Efforts to integrate care and improve services with better use of patient data could be hindered by proposals in the government-commissioned Caldicott review, it has been warned.

Recommendations in Dame Fiona Caldicott’s report on information governance, if implemented, could “tilt the balance” too far towards restricting the flow of patient identifiable data and the need for explicit consent for it to be used, HSJ was told.

Dame Fiona’s report said it was “wrong [for commissioners] to assume [patients] have given their implied consent to sharing” of personal information, if efforts had not been made to explain how it would be used.

She recommended regulators agree on conditions under which commissioners can rely on implied consent, in the 26 April report.

One senior commissioning figure said: “The report raises some important issues and makes some good recommendations but it does not seem to sufficiently recognise the financial and demand pressures which face commissioners and providers.

“Important tools like urgent care dashboards would not be viable without patient identifiable data that could be reliably linked and securely published to local care teams.”

The source also raised concerns about the impact on integrated care that suggestions in the review around limitations on the use of implied consent could have. 

“Integrated care records like those built on interoperable systems would not be able to work practicably without implied informed consent, rather than explicit consent as the review appears to suggest,” he added.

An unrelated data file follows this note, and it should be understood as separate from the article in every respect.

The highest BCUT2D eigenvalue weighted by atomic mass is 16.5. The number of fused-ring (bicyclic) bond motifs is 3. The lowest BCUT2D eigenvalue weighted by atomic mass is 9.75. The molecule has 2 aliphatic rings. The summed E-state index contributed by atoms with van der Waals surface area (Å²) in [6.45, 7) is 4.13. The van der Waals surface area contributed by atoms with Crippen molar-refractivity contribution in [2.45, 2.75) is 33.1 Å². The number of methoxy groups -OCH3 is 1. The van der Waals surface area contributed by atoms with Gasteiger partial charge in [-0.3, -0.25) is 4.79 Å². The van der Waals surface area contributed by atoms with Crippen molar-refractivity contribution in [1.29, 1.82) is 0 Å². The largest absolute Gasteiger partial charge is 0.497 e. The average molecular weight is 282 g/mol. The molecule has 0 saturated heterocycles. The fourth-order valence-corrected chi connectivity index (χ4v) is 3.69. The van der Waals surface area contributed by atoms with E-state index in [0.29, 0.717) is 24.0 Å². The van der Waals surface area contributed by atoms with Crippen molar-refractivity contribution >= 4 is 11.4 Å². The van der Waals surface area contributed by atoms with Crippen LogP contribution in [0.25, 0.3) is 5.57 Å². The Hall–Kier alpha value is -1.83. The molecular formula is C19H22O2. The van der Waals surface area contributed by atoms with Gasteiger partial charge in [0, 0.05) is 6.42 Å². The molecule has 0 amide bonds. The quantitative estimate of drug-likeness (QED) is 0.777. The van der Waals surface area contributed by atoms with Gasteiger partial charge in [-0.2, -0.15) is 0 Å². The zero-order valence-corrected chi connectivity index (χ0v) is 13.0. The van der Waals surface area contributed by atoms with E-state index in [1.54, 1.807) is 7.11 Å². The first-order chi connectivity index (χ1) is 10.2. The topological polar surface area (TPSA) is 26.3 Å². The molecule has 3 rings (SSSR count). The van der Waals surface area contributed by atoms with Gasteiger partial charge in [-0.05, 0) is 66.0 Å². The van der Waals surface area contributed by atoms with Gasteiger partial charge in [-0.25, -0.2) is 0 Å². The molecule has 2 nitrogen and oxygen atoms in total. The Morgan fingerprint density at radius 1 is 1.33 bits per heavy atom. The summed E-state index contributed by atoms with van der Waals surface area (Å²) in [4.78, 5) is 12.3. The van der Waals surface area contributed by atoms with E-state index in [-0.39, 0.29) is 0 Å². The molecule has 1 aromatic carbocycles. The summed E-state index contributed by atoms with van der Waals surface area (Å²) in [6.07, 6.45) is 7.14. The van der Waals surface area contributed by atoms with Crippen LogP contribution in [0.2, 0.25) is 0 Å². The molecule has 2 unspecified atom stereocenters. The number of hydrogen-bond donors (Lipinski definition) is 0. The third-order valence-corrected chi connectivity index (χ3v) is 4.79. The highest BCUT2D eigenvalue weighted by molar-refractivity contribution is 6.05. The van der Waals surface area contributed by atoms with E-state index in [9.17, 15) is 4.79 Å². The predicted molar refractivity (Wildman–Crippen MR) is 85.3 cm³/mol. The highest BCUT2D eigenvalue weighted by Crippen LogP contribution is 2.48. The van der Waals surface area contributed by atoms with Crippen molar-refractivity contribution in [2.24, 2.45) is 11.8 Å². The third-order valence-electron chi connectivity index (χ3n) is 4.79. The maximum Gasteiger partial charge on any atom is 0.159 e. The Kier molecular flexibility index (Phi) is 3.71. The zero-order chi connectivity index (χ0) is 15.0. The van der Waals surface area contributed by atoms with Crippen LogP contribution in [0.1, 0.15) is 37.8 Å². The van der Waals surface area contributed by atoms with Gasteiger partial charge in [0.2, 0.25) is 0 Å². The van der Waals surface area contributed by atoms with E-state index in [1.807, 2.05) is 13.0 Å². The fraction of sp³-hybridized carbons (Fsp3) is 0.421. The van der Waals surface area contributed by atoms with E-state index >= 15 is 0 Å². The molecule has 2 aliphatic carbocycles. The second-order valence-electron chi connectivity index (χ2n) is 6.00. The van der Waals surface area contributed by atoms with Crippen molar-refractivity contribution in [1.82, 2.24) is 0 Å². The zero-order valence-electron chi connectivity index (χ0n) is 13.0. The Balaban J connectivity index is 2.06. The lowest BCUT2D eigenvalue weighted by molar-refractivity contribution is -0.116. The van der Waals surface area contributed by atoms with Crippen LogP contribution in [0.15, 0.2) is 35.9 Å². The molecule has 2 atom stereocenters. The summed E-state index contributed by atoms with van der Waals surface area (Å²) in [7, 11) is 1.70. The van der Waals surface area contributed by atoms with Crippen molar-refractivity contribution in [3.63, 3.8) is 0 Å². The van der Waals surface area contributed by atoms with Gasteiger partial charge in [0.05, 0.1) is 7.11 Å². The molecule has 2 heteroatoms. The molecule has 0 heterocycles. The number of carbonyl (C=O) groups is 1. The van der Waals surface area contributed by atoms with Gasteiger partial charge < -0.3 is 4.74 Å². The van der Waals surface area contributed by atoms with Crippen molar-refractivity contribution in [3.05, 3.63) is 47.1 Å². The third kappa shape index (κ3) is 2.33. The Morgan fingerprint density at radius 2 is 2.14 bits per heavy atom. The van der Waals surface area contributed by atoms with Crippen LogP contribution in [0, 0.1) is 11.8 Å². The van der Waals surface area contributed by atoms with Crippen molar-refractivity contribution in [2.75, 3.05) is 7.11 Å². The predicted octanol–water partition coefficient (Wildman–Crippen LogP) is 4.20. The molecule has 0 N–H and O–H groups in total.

Anthony McKeever, chief executive of NHS business intelligence company MedeAnalytics, and previously Bexley Care Trust chief executive, told HSJ he supported much of Dame Fiona’s report but warned a lack of access to identifiable data would create financial and contract risks for commissioners.

“We need to make a clear and justifiable case for patient identifiable data to be used by commissioners. One issue is that without it, it is very hard to check the bills sent through by hospitals,” he said.

Mr McKeever said commissioners did not need patients’ names but sometimes needed information on a “live human being” to check bills had not been miscoded.

The effect of Dame Fiona’s recommendations on commissioners will depend on how ministers interpret and act on them. This is expected to be decided in the summer.

The review report recommended a new duty to promote information sharing, but also highlighted both cultural and practical challenges faced by the NHS in sharing records.

It said there was “a lack of consensus” on information sharing and that “a culture of anxiety permeates many organisations from the boardroom to front line staff”.

It rejected a proposal by NHS England that commissioners’ use of personal confidential data was legitimate as part of a “consent deal” between the NHS and service users.